Cindy Lou is voiced by young actor Cameron Seely (The Greatest Showman) in Illumination’s 2018 animated feature The Grinch — and true to Momsen’s earlier portrayal, she delivers the plucky, indefatigable sort of stand-up optimism that’s required to force a lout like the Grinch out of his crabby comfort zone. And with Benedict Cumberbatch doing the honors as the Grinch himself (alongside charming voice acting turns from Keenan Thompson, Rashida Jones, and the late Angela Lansbury in one of her final roles), The Grinch is easily the most downright Christmas-y of any of the story’s film adaptations — and it’s probably the one we’d watch if we only had time to devote to one Grinch-y movie this year.

With elaborate snowy sets and an entire population of cheerfully innocent Whos, Carrey’s earlier live-action film came with plenty of holiday cheer — though it puts a distinctive and uncannily specific spin on Seuss’ anthropomorphic characters (if we’re being totally honest, the quirky Who faces in Carrey’s Whoville look like they might’ve provided the character inspiration for the freaky horror Splicers in the original 2007 BioShock video game.) Illumination’s Whoville, by contrast, is a more universally accessible wonderland, a little idyllic Christmas enclave where all the magic of the holiday comes to life in a story filled with crossover carols and celebrations that actually tip their hat to the real-life spirit of the season.

RELATED: 5 Things to Know About How the Grinch Stole Christmas!

Narrated by Pharrell Williams and spiced by a tailor-made signature song (Tyler, the Creator’s “I Am the Grinch”), The Grinch adds a benign but lore-friendly new backstory that explains Cindy’s need to deliver Santa an urgent Christmas wish. It fits like a glove with Seuss’ heartwarming old-school source material, while blending wonderfully into the whimsy of Illumination’s beautifully-rendered Whoville holiday village. The movie even gives the Grinch himself his own origin story, explored with an earnest and almost tear-jerking perspective that shows how yesteryear’s little green fella — orphaned and deprived of all the family holiday happiness around him — could grow up to loathe the season as a cold-hearted adult.

Cumberbatch’s Grinch is also less of a danger-skirting crazy character than Carrey’s, a trait that’ll either endear him or distance him from audiences… depending on their Seuss-primed point of view. He’s more of a grump than an outright-scary loose cannon in this film, but in keeping with the story’s larger message (and Cindy Lou’s undefeated optimism), there’s still a place for him in Illumination’s open-hearted Christmas community; it’s a place packed with kid-friendly characters who’re all, in their own ways, relatable and sweet.

How the Grinch Stole Christmas! (1966)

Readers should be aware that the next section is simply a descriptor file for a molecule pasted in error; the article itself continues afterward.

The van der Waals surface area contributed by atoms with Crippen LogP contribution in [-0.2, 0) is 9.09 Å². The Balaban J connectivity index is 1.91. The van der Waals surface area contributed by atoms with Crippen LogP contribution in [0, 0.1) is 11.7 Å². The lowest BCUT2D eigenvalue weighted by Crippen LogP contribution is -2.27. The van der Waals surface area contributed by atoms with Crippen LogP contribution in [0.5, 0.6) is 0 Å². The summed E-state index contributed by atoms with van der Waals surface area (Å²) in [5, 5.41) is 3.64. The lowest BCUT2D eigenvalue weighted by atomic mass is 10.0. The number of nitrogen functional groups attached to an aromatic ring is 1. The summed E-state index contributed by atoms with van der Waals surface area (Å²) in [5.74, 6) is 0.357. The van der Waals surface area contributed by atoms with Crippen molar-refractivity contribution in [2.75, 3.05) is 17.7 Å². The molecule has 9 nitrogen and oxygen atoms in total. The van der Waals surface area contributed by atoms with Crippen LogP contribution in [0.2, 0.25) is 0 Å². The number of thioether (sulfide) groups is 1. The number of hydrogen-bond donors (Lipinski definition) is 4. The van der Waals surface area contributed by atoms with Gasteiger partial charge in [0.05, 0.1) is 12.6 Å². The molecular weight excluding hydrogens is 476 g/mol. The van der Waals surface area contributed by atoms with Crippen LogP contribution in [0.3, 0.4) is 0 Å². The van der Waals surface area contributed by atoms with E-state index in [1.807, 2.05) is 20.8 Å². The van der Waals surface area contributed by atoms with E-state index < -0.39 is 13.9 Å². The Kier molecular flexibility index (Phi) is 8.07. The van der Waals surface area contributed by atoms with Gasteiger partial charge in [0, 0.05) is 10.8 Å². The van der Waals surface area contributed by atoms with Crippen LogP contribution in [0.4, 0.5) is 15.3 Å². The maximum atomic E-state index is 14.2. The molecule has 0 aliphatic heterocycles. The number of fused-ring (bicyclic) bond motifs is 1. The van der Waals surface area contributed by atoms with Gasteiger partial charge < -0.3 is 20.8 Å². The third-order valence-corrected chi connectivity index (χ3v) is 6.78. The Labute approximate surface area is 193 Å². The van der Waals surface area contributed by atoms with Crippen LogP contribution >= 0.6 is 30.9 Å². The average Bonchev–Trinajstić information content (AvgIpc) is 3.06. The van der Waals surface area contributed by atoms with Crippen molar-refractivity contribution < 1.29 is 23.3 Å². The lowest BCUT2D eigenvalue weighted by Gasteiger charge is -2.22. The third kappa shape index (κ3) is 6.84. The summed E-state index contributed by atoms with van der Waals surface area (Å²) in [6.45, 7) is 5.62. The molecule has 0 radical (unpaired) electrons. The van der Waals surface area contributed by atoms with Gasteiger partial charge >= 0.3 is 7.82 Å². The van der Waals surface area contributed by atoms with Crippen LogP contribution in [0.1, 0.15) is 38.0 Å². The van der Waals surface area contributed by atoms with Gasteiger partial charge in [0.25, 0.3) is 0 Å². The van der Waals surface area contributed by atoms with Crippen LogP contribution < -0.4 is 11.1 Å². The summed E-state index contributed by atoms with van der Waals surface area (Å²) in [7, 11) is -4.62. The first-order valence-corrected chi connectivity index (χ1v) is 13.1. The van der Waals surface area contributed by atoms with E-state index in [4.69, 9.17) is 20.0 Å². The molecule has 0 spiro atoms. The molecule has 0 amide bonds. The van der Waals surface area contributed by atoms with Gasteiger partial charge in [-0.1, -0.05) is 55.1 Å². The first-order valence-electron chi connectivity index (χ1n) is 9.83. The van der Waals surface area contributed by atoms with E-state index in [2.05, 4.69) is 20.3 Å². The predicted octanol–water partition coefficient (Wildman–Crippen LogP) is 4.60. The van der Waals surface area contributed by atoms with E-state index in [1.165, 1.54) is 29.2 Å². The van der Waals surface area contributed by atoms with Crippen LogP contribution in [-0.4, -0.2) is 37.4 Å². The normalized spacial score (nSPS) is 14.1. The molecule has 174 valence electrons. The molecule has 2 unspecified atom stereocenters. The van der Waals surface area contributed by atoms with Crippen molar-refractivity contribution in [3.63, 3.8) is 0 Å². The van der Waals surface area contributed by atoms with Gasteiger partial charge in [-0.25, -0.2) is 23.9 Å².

The Grinch holds his dog Max up by the scruff in How the Grinch Stole Christmas (1966)

Then there’s the 1966 TV special that started it all, and it’s tough these days to view the original How the Grinch Stole Christmas! without at least a little bit of weighted sentiment. With a title song sung by longtime Disney voice veteran Thurl Ravenscroft and Boris Karloff’s inimitable Grinch-y baritone narration threading through the whole tale, it’s a guaranteed 26-minute trigger for holiday nostalgia.

How the Grinch Stole Christmas! stands apart from its later conventional feature-film counterparts, staying true to the verse-based rhymes of Seuss’ classic story while straying not a single Grinch-y inch from its short-and-sweet premise. Just the same as in the book, this Grinch doesn’t need to pad out a backstory with reflections on how his sad younger life honed his mean-spirited edge; he’s just a ready-made Scrooge, and that’s all there is to it. Visually, it’s Christmas-y in a wholly original period-specific way: Chuck Jones’ unmistakable animation style, plus the film’s total fidelity in giving life to Seuss’ original illustrated book characterizations, means you’re not seeing just an idyllic Whoville that’s awash 24/7 in reds and greens, but a lot of 1960s-vintage yellows, pinks, purples, and oranges and blues, too… and don’t ask us how, but somehow, it all really does look like Christmas.

See how tough it is to favor one Grinch over another? There’s not a regret to be found snuggling in for any one of Dr. Seuss’ well-made story-to-screen adaptations, so it really is all just a matter of preference. Hey, it takes a long time for the roast beast to simmer, so dial the oven way down and just binge the whole series. By the end, we promise you’ll be a pro at picking your furry green favorite.

Watch all three Dr. Seuss classics on Peacock: Jim Carrey in Dr. Seuss' How the Grinch Stole Christmas (streaming here), Benedict Cumberbatch in The Grinch (streaming here), and the original Chuck Jones animated feature How the Grinch Stole Christmas! (streaming here).